What is artificial intelligence-The phrase “artificial intelligence” in pop culture often conjures up dystopian images such as the sentient computer Hal 9000 from the 1968 film “2001: A Space Odyssey” that killed people for its self preservation; or the cyborg assassin with a metal endoskeleton in director James Cameron’s “The Terminator.” In recent years, our fascination with the potential of AI has taken a more starry-eyed turn, as shown in the 2013 sci-fi drama “Her,” where the main character falls in love with a virtual assistant.
In reality, artificial intelligence (AI) technology is quickly permeating every aspect of our lives. From Amazon’s voice-activated Alexa to writing technology that helps managers craft job postings, AI is in our hearts, homes and workplaces. And it’s only going to become a bigger part of our lives: Experts call the rise of AI the driving force behind the fourth industrial revolution.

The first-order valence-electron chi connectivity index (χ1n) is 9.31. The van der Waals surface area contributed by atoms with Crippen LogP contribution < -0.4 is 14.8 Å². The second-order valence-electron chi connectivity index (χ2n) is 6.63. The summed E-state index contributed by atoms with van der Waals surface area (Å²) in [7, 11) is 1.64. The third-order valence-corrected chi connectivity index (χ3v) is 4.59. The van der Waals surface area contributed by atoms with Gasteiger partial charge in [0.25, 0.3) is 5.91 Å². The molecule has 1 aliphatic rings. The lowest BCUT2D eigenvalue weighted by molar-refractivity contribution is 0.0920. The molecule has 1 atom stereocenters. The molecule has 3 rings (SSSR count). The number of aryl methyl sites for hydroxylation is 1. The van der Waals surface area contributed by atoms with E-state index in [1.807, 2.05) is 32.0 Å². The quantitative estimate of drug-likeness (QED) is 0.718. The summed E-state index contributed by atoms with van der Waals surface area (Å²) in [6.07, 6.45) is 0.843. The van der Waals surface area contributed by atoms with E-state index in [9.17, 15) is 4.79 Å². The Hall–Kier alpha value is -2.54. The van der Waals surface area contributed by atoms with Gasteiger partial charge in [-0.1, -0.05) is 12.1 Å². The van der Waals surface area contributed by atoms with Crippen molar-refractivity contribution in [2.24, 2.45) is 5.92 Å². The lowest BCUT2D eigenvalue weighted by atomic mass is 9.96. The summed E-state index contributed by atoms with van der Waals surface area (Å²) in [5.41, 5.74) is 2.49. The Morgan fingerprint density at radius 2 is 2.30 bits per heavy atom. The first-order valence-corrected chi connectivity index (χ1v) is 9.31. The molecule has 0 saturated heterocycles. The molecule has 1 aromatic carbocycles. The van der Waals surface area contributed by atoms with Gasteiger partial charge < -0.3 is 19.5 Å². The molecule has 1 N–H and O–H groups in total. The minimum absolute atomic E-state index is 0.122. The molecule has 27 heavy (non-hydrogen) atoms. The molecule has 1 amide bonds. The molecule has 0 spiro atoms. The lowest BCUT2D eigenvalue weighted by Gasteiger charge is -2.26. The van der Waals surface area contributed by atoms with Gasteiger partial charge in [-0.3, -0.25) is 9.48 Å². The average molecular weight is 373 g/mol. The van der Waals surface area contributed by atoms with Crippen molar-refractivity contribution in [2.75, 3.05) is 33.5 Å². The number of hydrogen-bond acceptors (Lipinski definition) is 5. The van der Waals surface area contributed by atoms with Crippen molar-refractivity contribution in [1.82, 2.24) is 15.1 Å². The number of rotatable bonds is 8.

On a recent afternoon at the NVIDIA robotics research lab in Seattle’s University District, researchers use a simulated kitchen to test robots’ ability to perform simple tasks such as grabbing objects. A 5-feet 7-inch tall white robot, basically a spindly arm affixed with a claw of the sort customarily found in an arcade vending machine, glided around the kitchen on its two Segway wheels.
Following the command of a research scientist sitting at a nearby computer, the robot grabbed a Cheez-It box on the counter and extended its limb to gently place the snacks inside a cabinet.
“What’s deceptive is that what’s simple to us in the kitchen is challenging for a robot,” said University of Washington Computer Science and Engineering Professor Dieter Fox, who also serves as the lab’s senior director of robotics research. The Silicon Valley-based technology company opened the robotics lab last fall to harness the UW’s talent in a sector where Seattle plays a central role.